A climate roadmap for the Flemish industry
The Flemish energy-intensive industry contributes over 9% to the Flemish GDP. At the same time, it emits over 27 million tonnes of CO2eq. each year, making it the largest source (+-35%) of total Flemish emissions.
How can we transform the Flemish industry, to ensure it can thrive in a climate-neutral Europe by 2050?
To answer this question, the Flemish Agency for Innovation and Entrepreneurship commissioned a study with Deloitte, the VUB-IES, the Antwerp Management School and Climact to assess different reduction options, and to develop a roadmap towards a climate-friendly Flemish industry by 2050. To this end, Climact developed a robust model that includes over 50 different technologies, with a core focus on the chemicals, steel and refinery sectors, which jointly account for +- 90% of industrial emissions. With this model, we assessed the potential of 4 different reduction pathways:
Our analysis showed that we will need a combination of all pathways to meet the challenge ahead of us. Only by combining different pathways, we can achieve deep reductions by 2050 (between 85% and 90% compared to 2005):
Although there are several trajectories towards deep reductions by 2050, we have identified a number of common and recurring elements across different scenarios which can be considered as ‘must haves’ for the transition:
1. Carbon capture will have an important role to play under all scenarios. By 2050, between 10 and 14 million tonnes of CO2 would need to be captured each year. Of this, at least 8 million will have to be transported towards geological storage sites outside of Flanders. We need to start developing the necessary infrastructure for this in the coming decade. While ambitious, we see that several big industrial players are taking concrete steps in this direction, with the ambition to already capture significant amounts of CO2 by 2030 (see e.g. Antwerp@C and the Carbon Connect Delta Programme).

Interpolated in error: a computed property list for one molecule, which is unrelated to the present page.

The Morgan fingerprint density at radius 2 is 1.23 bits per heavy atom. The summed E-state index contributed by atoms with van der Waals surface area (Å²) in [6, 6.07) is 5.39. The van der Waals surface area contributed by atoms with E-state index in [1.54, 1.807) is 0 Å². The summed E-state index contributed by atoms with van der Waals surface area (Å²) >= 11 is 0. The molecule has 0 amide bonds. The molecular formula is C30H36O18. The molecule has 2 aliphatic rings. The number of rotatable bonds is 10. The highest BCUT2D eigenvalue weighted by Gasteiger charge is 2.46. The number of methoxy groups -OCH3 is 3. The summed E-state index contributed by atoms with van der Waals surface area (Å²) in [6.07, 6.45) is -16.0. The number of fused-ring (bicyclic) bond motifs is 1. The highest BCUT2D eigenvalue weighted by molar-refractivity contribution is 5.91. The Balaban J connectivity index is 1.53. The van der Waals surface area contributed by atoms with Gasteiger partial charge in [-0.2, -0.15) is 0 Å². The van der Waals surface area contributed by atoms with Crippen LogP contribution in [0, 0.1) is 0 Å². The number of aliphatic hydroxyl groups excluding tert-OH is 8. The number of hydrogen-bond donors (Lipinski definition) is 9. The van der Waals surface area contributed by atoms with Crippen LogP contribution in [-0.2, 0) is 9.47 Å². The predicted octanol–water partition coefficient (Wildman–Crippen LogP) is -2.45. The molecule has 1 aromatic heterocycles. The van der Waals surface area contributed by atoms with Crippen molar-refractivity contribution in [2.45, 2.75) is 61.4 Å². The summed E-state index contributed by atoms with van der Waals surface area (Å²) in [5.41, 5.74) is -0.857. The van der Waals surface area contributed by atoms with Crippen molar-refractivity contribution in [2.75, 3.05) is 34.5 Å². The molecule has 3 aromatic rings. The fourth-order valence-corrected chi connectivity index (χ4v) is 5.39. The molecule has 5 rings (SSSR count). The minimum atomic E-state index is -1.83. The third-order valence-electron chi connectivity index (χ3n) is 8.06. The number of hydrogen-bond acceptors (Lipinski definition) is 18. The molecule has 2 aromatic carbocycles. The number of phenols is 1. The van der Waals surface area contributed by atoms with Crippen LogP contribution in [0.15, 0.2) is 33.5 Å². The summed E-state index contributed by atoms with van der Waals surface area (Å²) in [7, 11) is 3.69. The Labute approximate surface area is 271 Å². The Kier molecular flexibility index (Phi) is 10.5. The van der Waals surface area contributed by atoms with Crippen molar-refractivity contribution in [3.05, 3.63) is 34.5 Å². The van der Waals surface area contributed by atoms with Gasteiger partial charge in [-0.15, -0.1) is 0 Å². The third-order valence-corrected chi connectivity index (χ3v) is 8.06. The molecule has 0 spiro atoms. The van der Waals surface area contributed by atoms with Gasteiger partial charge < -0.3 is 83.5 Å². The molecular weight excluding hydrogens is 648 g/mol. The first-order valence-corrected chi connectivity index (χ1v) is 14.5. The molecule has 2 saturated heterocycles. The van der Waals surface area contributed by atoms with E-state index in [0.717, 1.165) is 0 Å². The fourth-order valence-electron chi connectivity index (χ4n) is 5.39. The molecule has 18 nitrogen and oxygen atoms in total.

2. Electricity consumption is projected to increase under all scenarios, ranging from +60% to +190%. This calls for a reinforcement of the electricity system and grid in the major industrial clusters, as well as a clear vision on how to ensure sufficient availability of reliant, affordable and climate-neutral electricity
3. The consumption of hydrogen is also projected to increase over all scenarios, reaching between 14 and 26 TWh per year by 2050. The demand increases in particular if the CO2 that is captured is to be re-used;
4. Finally, the demand for biomass and plastic waste is also projected to increase: between 1,5 and 5 million tons of biomass per year and 2,5 million tons of plastic waste per year by 2050. Given the limited availability within Flanders, this requires setting up the appropriate logistics and supply chains.
Based on our analysis, we have developed a Roadmap between now and 2050 with clear steps to be taken in the coming decades to guide the transition:
The transition will be challenging and requires significant and sustained efforts from both public as private actors. However, if successful, it can provide significant opportunities to the Flemish industry and the Flemish society as a whole:
- The Flemish industry can continue to thrive in a climate-neutral EU, generating wealth and jobs
- The transition will create new value chains and develop new export opportunities for Flemish industries and research ecosystems
- By diversifying its feedstock, the Flemish chemicals sector could also become less vulnerable for disruptions the transition might cause in the petroleum sector
- There is significant potential for sectoral coupling and the valorisation of waste streams
- There is a strong synergy with circularity, and the Flemish chemical cluster could make a considerable contribution to the plastic waste problem by re-using waste as a feedstock.
Full reports are available on VLAIO’s website
For more info, contact Pieter-Willem Lemmens (firstname.lastname@example.org)Share